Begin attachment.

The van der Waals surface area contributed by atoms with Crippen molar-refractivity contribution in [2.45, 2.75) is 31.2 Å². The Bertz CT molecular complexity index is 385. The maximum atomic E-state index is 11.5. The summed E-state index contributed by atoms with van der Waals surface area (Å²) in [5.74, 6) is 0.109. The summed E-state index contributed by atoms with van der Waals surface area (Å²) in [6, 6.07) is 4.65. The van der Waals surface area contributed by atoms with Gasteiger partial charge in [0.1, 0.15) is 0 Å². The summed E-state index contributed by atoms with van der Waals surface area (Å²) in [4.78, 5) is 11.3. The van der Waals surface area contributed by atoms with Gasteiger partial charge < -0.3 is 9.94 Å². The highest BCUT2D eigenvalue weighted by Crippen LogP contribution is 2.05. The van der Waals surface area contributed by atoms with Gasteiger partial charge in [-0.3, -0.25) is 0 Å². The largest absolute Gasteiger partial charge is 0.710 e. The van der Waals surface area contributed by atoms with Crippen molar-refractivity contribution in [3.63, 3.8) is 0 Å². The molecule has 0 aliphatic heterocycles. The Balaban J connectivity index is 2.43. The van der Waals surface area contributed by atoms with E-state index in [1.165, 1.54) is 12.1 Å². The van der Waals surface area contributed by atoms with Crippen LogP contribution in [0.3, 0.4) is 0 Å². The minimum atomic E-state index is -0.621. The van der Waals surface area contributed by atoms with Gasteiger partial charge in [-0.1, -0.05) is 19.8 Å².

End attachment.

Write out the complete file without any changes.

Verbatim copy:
The van der Waals surface area contributed by atoms with Crippen molar-refractivity contribution in [2.45, 2.75) is 31.2 Å². The Bertz CT molecular complexity index is 385. The maximum atomic E-state index is 11.5. The summed E-state index contributed by atoms with van der Waals surface area (Å²) in [5.74, 6) is 0.109. The summed E-state index contributed by atoms with van der Waals surface area (Å²) in [6, 6.07) is 4.65. The van der Waals surface area contributed by atoms with Gasteiger partial charge in [0.1, 0.15) is 0 Å². The summed E-state index contributed by atoms with van der Waals surface area (Å²) in [4.78, 5) is 11.3. The van der Waals surface area contributed by atoms with Gasteiger partial charge < -0.3 is 9.94 Å². The highest BCUT2D eigenvalue weighted by Crippen LogP contribution is 2.05. The van der Waals surface area contributed by atoms with Gasteiger partial charge in [-0.3, -0.25) is 0 Å². The largest absolute Gasteiger partial charge is 0.710 e. The van der Waals surface area contributed by atoms with Crippen molar-refractivity contribution in [3.63, 3.8) is 0 Å². The molecule has 0 aliphatic heterocycles. The Balaban J connectivity index is 2.43. The van der Waals surface area contributed by atoms with E-state index in [1.165, 1.54) is 12.1 Å². The van der Waals surface area contributed by atoms with Crippen LogP contribution in [0.3, 0.4) is 0 Å². The minimum atomic E-state index is -0.621. The van der Waals surface area contributed by atoms with Gasteiger partial charge in [-0.1, -0.05) is 19.8 Å².